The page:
A new study reveals that waist-to-height ratio (WHtR) is a significantly better predictor of cardiometabolic risk than waist circumference (WC) and body-mass index (BMI). In addition WHtR takes account of differing heights, therefore making it the best proxy to use across all countries.

Findings from the study, conducted by Dr. Margaret Ashwell and Sigrid Gibison, are being presented at the 19th European Congress on Obesity in Lyon, France.

The researchers examined 31 studies involving around 300,000 participants that used specificity and sensitivity analysis for evaluating the discriminatory power of anthropometric indices in individuals with type 2 diabetes, metabolic syndrome, high blood pressure, abnormal body fat levels, and general cardiovascular outcomes (CVD).

They found that compared with BMI, WHtR had considerably greater discriminatory power. WC and WHtR also improved discrimination of adverse outcomes by 3% and 4-5%, respectively, compared with BMI.

Furthermore, WHtR was found to be considerably better for diabetes, CVD, hypertension and all outcomes in men and women compared with WC, and also better than BMI and WC at detecting cardiometabolic risk factors in both sexes. As a result WHtR should be considered as a screening tool.

The average proposed values, i.e. the first risk level for people of different ethnic backgrounds, calculated from the study size for both men and women was 0.5, which was determined in a separate analysis of suggested WHtR cut-off values from the people’s specificity and sensitivity analysis.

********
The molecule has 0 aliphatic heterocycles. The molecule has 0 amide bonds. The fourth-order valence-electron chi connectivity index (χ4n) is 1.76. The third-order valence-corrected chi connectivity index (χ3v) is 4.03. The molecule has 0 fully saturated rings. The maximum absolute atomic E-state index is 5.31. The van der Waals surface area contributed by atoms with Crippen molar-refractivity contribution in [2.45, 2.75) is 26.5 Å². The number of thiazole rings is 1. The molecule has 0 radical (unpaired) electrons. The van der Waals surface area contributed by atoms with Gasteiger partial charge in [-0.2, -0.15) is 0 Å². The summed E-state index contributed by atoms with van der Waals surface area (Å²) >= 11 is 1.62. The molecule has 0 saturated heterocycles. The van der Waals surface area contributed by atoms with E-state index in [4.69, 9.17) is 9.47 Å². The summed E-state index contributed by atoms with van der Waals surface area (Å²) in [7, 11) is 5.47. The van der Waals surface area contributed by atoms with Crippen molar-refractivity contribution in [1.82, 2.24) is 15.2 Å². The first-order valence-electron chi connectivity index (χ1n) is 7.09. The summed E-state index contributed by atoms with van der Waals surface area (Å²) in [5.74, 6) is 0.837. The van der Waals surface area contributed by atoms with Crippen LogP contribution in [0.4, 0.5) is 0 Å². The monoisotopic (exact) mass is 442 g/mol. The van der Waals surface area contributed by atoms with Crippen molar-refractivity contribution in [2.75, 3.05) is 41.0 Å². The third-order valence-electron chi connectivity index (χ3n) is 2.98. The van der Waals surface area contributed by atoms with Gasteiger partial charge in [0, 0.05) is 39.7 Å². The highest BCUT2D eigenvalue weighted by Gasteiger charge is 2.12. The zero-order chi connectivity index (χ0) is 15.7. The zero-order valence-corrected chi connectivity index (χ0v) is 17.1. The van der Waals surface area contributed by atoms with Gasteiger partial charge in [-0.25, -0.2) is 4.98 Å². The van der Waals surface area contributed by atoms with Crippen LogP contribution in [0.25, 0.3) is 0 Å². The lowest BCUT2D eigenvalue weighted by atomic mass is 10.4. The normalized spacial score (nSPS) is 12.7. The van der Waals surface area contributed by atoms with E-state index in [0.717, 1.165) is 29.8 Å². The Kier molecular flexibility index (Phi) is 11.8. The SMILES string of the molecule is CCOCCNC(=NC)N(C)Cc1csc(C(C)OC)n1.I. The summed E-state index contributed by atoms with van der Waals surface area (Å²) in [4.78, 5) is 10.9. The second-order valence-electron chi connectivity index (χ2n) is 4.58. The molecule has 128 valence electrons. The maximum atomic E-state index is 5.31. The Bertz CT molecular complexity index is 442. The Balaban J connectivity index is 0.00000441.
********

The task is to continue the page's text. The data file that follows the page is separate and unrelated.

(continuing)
Obesity-waist circumference
If you keep your waist to less than half your height measurement, you will probably live longer

In other words, in order to avoid increasing risk of these adverse risk factors “Keep your waist circumference to less than half of your height.” According to Ashwell, if a second level of increased risk is needed, keep your waist to below 60% of height (0.6).

WC and BMI both require differing values to be considered for different ethnicities, thus making things considerably more difficult than they need to be. The UK’s National Institute for Health and Clinical Excellence are currently considering new guidelines on WC. However, Ashwell states that this would be a waste of resources, as using WHtR instead would be a one-size fits-all approach. This approach is gaining support in a variety of countries, including the UK, USA, Australia, Japan, India, Iran, and Brazil.

Dr Ben Rickayzan and Professor Les Mayhew, from Cass Business School, City University, London, UK, estimate that a 30-year-old non-smoking man could increase his life expectancy by up to 14% if his WHtR is 0.7 and by up to one third if his WHtR is 0.8.

Ashwell concludes:

“Keeping your waist circumference to less than half your heigh can help increase life expectancy for every person in the world.”

Grace Rattue